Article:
Tag Archives: Spinal cord injury

SCI Health Series: SCI & Your Bladder

If you ask anyone who’s paralyzed what’s the number one thing that drives them crazy about their injury, most would say their bladder. The bladder is a muscle and when you become paralyzed, this too is affected. And it’s not easy to figure this out at first. However with practice, and trial and error, finding a happy place where you can manage your bladder and live a healthy life can be done.

The level of your injury of course has a lot of sway over what kind of cath products, and the method you end up choosing. Below we’ve outlined the most important bladder tips to know for both quadriplegics and paraplegics. Feel free to add yours in the comments below.

Quadriplegic Bladder Care

There are a lot of catheterization options for quadriplegics since their independence level can vary. For quadriplegics without arm movement, they will use an indwelling catheter – either a Foley catheter (inserted into the urethra and kept in place with an inflated saline-filled balloon) or a Super Pubic catheter (a surgically-created hole in the lower abdomen that goes to the bladder, specifically made for catheter placement), that is attached to a leg bag. Combined with an automatic leg bag opener, many high-level quads can be completely independent with their bladders by pairing these two things.

Having an indwelling catheter however lends itself to longterm bladder issues, such as an increased occurrence of UTIs and it’s also been reported to cause bladder cancer after long-term use. The main thing to remember however is that no matter the kind of catheterization method you use, drink plenty of water (up to 8 cups a day). The more water you drink, the more you will flush out your bladder.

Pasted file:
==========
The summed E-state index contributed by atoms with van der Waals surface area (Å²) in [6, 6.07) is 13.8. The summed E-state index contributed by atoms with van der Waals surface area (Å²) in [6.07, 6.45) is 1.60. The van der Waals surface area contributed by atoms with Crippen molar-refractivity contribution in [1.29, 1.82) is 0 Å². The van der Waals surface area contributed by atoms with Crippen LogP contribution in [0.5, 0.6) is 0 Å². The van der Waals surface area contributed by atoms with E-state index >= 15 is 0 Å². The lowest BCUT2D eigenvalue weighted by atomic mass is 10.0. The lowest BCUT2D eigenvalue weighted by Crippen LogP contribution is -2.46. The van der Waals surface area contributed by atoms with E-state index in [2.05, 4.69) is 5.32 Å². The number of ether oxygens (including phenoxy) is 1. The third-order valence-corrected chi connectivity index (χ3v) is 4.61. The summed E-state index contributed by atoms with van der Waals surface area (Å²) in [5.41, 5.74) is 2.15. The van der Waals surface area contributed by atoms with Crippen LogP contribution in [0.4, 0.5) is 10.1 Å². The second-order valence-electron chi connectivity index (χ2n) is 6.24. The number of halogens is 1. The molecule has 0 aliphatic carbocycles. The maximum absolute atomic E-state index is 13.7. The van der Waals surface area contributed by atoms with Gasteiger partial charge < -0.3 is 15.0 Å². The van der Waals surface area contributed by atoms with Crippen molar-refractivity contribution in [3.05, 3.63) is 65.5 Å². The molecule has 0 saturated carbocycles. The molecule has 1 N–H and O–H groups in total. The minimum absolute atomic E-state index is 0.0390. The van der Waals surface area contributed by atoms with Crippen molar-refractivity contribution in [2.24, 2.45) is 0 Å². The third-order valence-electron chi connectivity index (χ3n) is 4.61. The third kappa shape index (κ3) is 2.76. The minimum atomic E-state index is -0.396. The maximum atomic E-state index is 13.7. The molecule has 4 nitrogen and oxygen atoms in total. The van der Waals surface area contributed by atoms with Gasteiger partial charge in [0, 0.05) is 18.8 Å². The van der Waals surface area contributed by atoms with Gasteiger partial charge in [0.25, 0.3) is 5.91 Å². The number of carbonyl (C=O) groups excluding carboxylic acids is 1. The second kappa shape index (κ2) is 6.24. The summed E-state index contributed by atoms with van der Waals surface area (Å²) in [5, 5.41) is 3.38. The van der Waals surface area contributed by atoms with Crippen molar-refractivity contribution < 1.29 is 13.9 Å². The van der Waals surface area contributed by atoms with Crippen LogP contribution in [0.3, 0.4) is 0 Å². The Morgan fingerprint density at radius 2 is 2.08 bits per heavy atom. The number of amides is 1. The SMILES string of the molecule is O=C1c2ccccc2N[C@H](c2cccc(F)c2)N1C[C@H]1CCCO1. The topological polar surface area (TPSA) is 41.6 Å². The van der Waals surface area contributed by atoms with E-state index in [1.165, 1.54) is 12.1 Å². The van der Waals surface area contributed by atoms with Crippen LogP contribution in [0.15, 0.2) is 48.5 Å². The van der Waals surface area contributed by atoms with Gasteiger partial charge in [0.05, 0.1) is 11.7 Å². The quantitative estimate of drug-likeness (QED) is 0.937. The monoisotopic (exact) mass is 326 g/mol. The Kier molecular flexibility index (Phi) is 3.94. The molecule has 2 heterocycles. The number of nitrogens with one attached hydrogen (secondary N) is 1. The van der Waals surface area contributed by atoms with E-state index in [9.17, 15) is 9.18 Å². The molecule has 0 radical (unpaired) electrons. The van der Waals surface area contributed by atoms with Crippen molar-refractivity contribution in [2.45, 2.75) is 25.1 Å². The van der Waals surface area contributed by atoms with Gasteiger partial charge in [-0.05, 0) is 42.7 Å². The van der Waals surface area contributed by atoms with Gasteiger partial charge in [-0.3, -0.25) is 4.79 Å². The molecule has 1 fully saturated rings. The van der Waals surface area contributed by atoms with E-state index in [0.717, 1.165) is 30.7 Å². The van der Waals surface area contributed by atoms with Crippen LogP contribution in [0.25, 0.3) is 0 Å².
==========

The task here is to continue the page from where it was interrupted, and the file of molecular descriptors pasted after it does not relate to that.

When it comes to catheter options for quadriplegics with some arm movement, many opt to get a surgery that puts a hole into their bladder that can be accessed via their bellybutton. This is called the Mitroffanoff procedure and it allows quadriplegics to no longer use a leg bag and be free of indwelling catheters (for those who cannot undress and cath themselves the “normal” way).

Paraplegic Bladder Care

For paraplegics, male or female, most end up using a straight catheter to empty their bladder by inserting it directly into their urethra. This is an easy and no-fuss (no surgery required) option, and with minimal supplies needed.

Straight cathing, even for a female paraplegic, can be done quite easily. Many women will transfer out of their wheelchairs and onto a toilet to do it in public, but many will opt to wait to do it at home. Male paras, and many lower level male quads, straight cath themselves directly in their chairs.

Tips for All

– Flushing the bladder keeps it clear of sentiment and bad bacteria. Many will irrigate their bladder with saline on a daily basis to help completely flush it out. Saline (make sure to get a generous prescription) and a 60 cc syringe is all you’ll need to flush most catheters.

– Avoid soda and alcohol. Both of these can wreak havoc on your bladder

– Healthy eating promotes good bladder health.

– Get a Cytology test of your bladder each year to stay on top of bladder cancer (this tests the sediment?

What bladder care tips do you swear by?

Learn more

Reeve Foundation Bladder Info

Bladder Management, United Spinal Association

Bladder Management Options Following Spinal Cord Injury, SCI Model System